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Murray overcomes Kyrgios and his antics at US Open

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NEW YORK (AP) Nick Kyrgios does what he wants and says what he wants on a tennis court, seemingly no matter the ramifications, and amid all the near-napping, cursing and racket smashing, he troubled Andy Murray for moments at the U.S. Open.

Only for brief moments, though.

In the tournament’s most-anticipated first-round matchup, the No. 3-seeded Murray hit 18 aces, saved 11 of 14 break points and, perhaps most importantly, stayed steady in the face of Kyrgios’ various distractions, putting together a 7-5, 6-3, 4-6, 6-1 victory Tuesday night.

“Obviously, for me, it’s important when you’re playing against him,” Murray said, “to just concentrate on your side of the court.”

This was Kyrgios’ first match since he was essentially put on probation by the ATP, with the threat of a 28-day suspension and $25,000 fine if he misbehaves at one of the tour’s sanctioned events over the next six months. Those parameters don’t apply at the U.S. Open, however, because Grand Slam tournaments are sanctioned by the International Tennis Federation.

That stemmed from some trash-talking last month against Stan Wawrinka in Montreal, where a courtside microphone picked up Kyrgios saying that his pal, Australian pro Thanasi Kokkinakis, had been with Wawrinka’s girlfriend. Kyrgios was fined a total of $12,500 the next day by the ATP, which later said it would monitor his behavior.

“I thought I’ve been dealing with that pretty well. Obviously it’s been tough. But I think I’ve moved on from it,” the 20-year-old Kyrgios said at Tuesday’s post-match news conference, referring to the whole Montreal episode and its aftermath. “I’d like to think that I’m going to learn from it. I think I have. I think I’m on the right path. I don’t think any of us in this room right now were perfect at 20. Speak up if you were.”

When that was greeted by silence from reporters, Kyrgios nodded and said: “Thought so.”

Later, asked what he meant by saying he had learned something along the way, Kyrgios replied: “Keep your mouth shut at times.”

Against Murray, Kyrgios was not exactly concerned with containing himself.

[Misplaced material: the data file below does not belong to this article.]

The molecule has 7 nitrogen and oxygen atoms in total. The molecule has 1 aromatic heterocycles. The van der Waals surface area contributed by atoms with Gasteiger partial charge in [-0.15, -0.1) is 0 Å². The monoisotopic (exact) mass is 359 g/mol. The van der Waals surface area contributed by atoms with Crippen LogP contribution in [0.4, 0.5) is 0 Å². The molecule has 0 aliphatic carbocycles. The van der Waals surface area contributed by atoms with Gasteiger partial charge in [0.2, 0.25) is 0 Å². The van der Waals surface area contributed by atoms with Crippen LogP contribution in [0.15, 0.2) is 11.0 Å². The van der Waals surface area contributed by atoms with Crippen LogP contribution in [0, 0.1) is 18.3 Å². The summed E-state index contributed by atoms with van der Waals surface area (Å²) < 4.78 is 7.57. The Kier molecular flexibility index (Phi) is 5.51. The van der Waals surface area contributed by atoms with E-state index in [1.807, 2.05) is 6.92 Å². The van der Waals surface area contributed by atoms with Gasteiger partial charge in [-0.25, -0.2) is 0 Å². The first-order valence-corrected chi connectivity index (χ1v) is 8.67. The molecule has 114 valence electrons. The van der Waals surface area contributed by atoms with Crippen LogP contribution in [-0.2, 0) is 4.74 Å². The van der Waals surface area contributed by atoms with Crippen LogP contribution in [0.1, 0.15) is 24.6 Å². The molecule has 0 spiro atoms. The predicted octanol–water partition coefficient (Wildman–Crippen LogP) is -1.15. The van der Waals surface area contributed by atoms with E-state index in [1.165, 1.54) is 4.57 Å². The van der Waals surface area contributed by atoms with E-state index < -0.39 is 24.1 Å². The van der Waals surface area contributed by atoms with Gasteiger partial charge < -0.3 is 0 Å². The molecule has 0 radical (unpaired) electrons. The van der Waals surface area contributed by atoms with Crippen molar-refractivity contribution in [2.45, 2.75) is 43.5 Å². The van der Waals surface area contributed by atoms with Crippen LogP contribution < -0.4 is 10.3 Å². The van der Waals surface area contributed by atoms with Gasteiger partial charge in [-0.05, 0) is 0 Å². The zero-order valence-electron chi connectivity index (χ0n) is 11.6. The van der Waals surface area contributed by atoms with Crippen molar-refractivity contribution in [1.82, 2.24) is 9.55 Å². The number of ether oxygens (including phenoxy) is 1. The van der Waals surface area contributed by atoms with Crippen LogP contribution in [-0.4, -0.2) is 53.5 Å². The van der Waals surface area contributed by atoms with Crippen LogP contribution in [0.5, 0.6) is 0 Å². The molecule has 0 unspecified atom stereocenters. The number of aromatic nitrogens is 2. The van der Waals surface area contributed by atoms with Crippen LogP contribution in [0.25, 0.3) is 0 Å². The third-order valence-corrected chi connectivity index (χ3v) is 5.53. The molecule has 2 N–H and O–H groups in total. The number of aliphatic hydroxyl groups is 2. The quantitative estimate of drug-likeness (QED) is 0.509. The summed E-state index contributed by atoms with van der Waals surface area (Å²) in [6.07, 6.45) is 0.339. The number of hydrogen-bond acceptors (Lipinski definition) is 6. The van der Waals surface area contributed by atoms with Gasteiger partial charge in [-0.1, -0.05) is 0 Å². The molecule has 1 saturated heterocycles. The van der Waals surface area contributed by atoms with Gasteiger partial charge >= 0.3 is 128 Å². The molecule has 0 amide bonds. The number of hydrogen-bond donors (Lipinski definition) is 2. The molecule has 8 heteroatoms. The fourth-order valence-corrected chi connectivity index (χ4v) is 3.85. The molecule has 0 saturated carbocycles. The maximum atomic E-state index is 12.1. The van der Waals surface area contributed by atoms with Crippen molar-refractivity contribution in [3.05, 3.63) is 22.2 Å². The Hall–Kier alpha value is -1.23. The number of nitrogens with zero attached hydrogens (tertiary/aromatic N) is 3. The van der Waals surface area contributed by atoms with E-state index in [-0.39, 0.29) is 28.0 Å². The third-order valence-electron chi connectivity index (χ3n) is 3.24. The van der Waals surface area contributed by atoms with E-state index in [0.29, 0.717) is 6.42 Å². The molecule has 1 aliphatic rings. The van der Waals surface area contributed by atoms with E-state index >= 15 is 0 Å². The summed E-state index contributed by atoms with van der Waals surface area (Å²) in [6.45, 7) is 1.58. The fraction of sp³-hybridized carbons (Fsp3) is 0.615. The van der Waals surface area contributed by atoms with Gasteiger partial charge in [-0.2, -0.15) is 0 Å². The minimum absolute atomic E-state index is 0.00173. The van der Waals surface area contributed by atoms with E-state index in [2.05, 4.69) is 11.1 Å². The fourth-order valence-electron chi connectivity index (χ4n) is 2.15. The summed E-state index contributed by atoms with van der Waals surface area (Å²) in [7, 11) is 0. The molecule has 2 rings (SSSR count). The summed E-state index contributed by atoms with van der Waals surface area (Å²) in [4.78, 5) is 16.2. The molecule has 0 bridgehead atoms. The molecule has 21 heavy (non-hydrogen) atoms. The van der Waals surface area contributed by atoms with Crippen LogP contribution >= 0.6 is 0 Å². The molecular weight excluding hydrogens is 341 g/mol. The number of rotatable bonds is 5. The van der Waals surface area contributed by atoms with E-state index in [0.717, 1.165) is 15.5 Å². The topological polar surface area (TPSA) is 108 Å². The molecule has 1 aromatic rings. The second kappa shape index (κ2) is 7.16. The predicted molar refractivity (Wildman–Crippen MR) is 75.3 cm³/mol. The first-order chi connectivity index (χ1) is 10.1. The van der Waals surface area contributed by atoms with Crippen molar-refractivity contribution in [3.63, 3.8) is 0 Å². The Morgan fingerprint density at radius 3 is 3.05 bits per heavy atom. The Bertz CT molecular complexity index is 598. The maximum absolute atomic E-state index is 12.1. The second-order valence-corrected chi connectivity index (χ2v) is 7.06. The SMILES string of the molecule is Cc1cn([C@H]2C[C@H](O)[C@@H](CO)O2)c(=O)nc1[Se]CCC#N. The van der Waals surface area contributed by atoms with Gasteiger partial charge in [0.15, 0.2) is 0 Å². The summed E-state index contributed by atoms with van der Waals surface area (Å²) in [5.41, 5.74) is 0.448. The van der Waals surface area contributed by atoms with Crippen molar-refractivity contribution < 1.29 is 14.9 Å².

He was given a warning by chair umpire Carlos Ramos for swearing too loudly. He complained to Ramos that spectators were being allowed to wander to their seats during a game. He spiked his racket against the court and later whacked it against a wall behind the baseline. He won a point with the help of a shot between his legs. He whiffed on a leaping overhead attempt. Most oddly, Kyrgios leaned all the way back in his changeover chair during breaks, closing his eyes and resting against his towel or clutching it like a kid’s blanket, looking as if he were about to doze off.

“Just taking a nap, I guess,” he said afterward. “It’s good for you.”

Boris Becker, a six-time major champion as a player and now No. 1 Novak Djokovic’s coach, sat courtside for the match. In an on-air interview during ESPN’s broadcast, Becker said Kyrgios could stand to talk a little less and “should be famous for his on-court performance and not his antics.”

What happened in Montreal has been a chief topic of conversation in tennis over the past few weeks, and Murray was asked to weigh in before facing Kyrgios, who is ranked 37th and is talented enough to have stunned Rafael Nadal at Wimbledon last year and beaten Roger Federer this year.

“We all make mistakes … and for him, it’s unfortunate that’s its happening in front of millions of millions of people,” said Murray, the 2012 U.S. Open champion. “And I think it’s wrong, a lot of the things that he’s done, but I also think that he’s still young, and everyone’s different. People mature and grow up at different rates.”

Asked Tuesday about the tour’s handling of the matter, Wawrinka, a two-time major champion who could face Murray in the U.S. Open quarterfinals, said: “I don’t care much about that anymore.”

Kokkinakis, similarly, told reporters: “I’ve moved past it. I’m sure you guys will at some point, too.”

Kokkinakis stopped playing Tuesday because of cramps against 12th-seeded Richard Gasquet, one of a record 12 mid-match retirements in the first round at Flushing Meadows, where the temperature has topped 90 degrees and the humidity has been heavy.